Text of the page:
Because hurricanes are so rare in the South Atlantic, there is no specific center that is officially responsible for that area. Still, the National Hurricane Center took the initiative not only to classify the system, but to call Brazilian meteorologists and inform them of their observations and concerns. The denials continued from Brazil. An NHC forecaster also spoke with radio meteorologists there, who warned listeners to prepare for a real hurricane. So did meteorologists with Climaterra Institutes of Santa Catarina and of Santa Catarina University. But a different (and the largest) radio station in the area failed to acknowledge the event as such, and official denials continued as well. “Brazil has never had hurricanes and is not having one now.” Say WHAT???

Well, guess what. They did. And we knew it at the time.

The evidence was overwhelming, the destruction would become plainly evident. Finally, 13 months after the Brazilian hurricane of 2004, officials there convened a conference and plenary discussion, including NHC forecaster Jack Beven and NCAR researcher Greg Holland. Kudos to Jack and Greg for taking the trouble to attend and helping to set the record straight.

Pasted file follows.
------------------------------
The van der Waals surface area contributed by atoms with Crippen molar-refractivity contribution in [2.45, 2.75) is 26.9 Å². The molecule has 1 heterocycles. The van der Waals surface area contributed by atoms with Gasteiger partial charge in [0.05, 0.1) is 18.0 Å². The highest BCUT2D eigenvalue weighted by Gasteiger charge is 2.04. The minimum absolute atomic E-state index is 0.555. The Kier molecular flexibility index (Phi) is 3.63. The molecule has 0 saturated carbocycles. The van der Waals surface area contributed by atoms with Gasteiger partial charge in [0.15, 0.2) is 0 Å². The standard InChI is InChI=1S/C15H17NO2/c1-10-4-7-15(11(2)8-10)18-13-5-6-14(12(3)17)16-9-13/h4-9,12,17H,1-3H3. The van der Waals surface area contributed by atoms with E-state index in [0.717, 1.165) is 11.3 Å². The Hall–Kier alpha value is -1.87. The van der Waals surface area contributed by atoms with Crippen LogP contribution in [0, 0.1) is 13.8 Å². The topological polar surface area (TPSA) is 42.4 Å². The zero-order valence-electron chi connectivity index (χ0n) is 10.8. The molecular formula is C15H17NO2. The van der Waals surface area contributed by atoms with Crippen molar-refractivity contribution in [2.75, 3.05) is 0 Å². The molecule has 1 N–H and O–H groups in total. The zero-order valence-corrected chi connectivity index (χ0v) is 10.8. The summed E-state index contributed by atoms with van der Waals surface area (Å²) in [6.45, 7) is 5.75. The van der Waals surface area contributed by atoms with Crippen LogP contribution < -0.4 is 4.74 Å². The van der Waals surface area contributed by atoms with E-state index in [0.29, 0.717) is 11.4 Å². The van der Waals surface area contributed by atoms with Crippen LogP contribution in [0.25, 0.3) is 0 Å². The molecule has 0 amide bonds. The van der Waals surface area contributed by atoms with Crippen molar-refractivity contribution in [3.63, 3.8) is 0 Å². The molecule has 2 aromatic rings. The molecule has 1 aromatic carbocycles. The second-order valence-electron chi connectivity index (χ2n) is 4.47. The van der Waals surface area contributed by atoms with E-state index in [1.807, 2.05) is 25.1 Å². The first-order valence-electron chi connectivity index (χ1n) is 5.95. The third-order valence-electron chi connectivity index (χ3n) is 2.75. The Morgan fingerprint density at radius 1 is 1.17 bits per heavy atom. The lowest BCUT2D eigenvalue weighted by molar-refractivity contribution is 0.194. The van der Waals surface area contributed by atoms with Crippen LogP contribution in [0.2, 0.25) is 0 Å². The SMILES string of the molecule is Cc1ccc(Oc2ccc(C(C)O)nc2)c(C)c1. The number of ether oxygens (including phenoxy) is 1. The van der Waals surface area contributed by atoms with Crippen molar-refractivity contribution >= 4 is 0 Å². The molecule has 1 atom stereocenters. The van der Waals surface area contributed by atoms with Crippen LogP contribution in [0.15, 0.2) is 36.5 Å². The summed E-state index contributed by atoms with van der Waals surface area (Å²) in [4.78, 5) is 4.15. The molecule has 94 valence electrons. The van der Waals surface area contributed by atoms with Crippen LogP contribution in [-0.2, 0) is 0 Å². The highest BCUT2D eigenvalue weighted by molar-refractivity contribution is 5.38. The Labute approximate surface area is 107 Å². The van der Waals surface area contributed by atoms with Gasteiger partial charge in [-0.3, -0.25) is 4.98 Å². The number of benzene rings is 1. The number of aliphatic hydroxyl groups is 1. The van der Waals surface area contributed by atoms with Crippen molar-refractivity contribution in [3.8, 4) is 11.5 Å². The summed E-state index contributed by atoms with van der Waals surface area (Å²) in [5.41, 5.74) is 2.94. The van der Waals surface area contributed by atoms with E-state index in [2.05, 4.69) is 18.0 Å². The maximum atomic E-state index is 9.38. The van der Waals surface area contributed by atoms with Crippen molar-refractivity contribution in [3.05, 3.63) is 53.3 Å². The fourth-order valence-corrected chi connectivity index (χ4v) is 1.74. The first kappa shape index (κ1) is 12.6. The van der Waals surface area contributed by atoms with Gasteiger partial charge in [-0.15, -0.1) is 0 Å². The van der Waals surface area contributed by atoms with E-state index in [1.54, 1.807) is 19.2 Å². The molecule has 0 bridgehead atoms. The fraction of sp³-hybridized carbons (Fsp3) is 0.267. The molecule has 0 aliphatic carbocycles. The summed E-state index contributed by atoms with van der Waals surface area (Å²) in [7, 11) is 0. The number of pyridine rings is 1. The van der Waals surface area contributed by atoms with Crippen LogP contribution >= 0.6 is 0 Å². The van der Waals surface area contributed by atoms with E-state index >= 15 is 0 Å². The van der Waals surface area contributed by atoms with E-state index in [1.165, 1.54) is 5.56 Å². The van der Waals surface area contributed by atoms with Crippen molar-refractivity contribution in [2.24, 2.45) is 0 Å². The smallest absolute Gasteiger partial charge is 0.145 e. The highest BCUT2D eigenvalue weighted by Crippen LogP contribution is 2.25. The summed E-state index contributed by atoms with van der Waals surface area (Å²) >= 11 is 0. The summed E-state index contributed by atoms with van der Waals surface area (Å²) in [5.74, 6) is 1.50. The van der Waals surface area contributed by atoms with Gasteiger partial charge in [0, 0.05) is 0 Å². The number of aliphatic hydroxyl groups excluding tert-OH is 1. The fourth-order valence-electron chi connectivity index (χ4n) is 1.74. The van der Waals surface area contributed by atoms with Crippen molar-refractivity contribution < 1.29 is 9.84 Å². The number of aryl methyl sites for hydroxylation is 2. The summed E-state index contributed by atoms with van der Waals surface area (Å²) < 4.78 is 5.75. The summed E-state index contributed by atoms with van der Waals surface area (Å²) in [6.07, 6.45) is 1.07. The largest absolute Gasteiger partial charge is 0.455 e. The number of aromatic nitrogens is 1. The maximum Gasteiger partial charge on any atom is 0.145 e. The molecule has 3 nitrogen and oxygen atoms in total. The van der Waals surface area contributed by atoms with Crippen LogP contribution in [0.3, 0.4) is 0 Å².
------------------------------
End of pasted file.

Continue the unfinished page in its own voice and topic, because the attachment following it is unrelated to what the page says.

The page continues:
Still, it was a good deal of time and effort and airfare spent to ascertain the obvious: Catarina was a hurricane. Linked here is the English language summary of the conference.

It appears the Brazilians have learned a valuable lesson, over a year too late; but I must give them credit for admitting the mistake and publicly posting the results of the conference. If this can bring about meaningful advancement of weather services in a major developing nation — one so enormous in land area, populous, beautiful and economically important as Brazil — I’m all for it.

Nonetheless, this doesn’t change the fact that, in the 21st century, deadly denials of indisputable reality can happen on an official scale, even when the rest of the (meteorological) world knows better. Sure, we’ve got a lot of problems in U.S. public and private meteorological services that need repair, but we still have the best there is (NHC’s absolutely outstanding forecasts for Katrina’s Gulf landfall being a splendid example).

Thanks to NASA, Phil Smith, Jack Beven and folks at Brazil’s Climatologia Urbana Weather Center for helpful imagery and information.



Comments

One Response to “Deadly Denials of Reality: A Hurricane Story from Abroad”

  1. tornado on October 11th, 2005 6:03 am

    The good folks of the Climatologia Urbana Weather Center (Brazil) passed along this link to a new paper in Geophys. Res. Lett. regarding Catarina — one likely to be the definitive initial reference for a long time to come.

    http://www.earthsci.unimelb.edu.au/~apezza/climate.dir/papers/Pezza_and_Simmonds_2005.GRL.pdf